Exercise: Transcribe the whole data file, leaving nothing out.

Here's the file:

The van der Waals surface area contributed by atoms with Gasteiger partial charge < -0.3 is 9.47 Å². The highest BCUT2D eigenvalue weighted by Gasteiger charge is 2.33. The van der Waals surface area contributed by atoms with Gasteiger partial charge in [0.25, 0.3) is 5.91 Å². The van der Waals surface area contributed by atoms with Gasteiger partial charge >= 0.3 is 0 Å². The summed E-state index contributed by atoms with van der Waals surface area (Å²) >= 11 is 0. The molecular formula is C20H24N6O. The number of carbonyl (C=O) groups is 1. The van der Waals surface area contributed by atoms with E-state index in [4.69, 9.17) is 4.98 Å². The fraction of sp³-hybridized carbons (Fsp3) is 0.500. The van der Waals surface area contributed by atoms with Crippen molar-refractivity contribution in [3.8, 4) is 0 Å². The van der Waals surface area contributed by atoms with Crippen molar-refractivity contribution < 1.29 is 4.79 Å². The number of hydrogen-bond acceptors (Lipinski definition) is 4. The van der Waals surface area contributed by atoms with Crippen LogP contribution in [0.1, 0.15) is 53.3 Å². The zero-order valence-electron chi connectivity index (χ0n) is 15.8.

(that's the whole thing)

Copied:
The van der Waals surface area contributed by atoms with Gasteiger partial charge < -0.3 is 9.47 Å². The highest BCUT2D eigenvalue weighted by Gasteiger charge is 2.33. The van der Waals surface area contributed by atoms with Gasteiger partial charge in [0.25, 0.3) is 5.91 Å². The van der Waals surface area contributed by atoms with Gasteiger partial charge >= 0.3 is 0 Å². The summed E-state index contributed by atoms with van der Waals surface area (Å²) >= 11 is 0. The molecular formula is C20H24N6O. The number of carbonyl (C=O) groups is 1. The van der Waals surface area contributed by atoms with E-state index in [4.69, 9.17) is 4.98 Å². The fraction of sp³-hybridized carbons (Fsp3) is 0.500. The van der Waals surface area contributed by atoms with Crippen molar-refractivity contribution in [3.8, 4) is 0 Å². The van der Waals surface area contributed by atoms with Crippen molar-refractivity contribution < 1.29 is 4.79 Å². The number of hydrogen-bond acceptors (Lipinski definition) is 4. The van der Waals surface area contributed by atoms with Crippen LogP contribution in [0.1, 0.15) is 53.3 Å². The zero-order valence-electron chi connectivity index (χ0n) is 15.8.